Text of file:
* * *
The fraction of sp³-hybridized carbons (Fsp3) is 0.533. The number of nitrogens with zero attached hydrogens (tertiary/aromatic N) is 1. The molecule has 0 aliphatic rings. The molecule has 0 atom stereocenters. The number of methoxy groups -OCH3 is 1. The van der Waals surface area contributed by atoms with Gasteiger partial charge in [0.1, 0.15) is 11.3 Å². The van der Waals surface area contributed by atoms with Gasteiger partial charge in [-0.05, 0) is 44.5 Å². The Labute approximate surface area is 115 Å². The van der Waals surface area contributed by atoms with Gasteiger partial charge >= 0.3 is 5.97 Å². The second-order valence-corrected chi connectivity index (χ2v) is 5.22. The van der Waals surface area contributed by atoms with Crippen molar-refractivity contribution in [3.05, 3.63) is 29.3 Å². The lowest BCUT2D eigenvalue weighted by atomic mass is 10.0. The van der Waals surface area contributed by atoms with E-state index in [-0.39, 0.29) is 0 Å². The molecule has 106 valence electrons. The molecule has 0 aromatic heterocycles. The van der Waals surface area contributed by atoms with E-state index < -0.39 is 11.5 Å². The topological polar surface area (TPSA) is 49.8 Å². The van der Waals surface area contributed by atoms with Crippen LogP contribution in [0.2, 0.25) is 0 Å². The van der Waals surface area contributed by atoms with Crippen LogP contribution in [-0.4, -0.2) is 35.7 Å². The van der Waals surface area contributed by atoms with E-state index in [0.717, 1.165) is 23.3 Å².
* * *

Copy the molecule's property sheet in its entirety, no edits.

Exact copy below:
The fraction of sp³-hybridized carbons (Fsp3) is 0.533. The number of nitrogens with zero attached hydrogens (tertiary/aromatic N) is 1. The molecule has 0 aliphatic rings. The molecule has 0 atom stereocenters. The number of methoxy groups -OCH3 is 1. The van der Waals surface area contributed by atoms with Gasteiger partial charge in [0.1, 0.15) is 11.3 Å². The van der Waals surface area contributed by atoms with Gasteiger partial charge in [-0.05, 0) is 44.5 Å². The Labute approximate surface area is 115 Å². The van der Waals surface area contributed by atoms with Gasteiger partial charge >= 0.3 is 5.97 Å². The second-order valence-corrected chi connectivity index (χ2v) is 5.22. The van der Waals surface area contributed by atoms with Crippen molar-refractivity contribution in [3.05, 3.63) is 29.3 Å². The lowest BCUT2D eigenvalue weighted by atomic mass is 10.0. The van der Waals surface area contributed by atoms with E-state index in [-0.39, 0.29) is 0 Å². The molecule has 106 valence electrons. The molecule has 0 aromatic heterocycles. The van der Waals surface area contributed by atoms with E-state index < -0.39 is 11.5 Å². The topological polar surface area (TPSA) is 49.8 Å². The van der Waals surface area contributed by atoms with Crippen LogP contribution in [0.2, 0.25) is 0 Å². The van der Waals surface area contributed by atoms with Crippen LogP contribution in [-0.4, -0.2) is 35.7 Å². The van der Waals surface area contributed by atoms with E-state index in [0.717, 1.165) is 23.3 Å².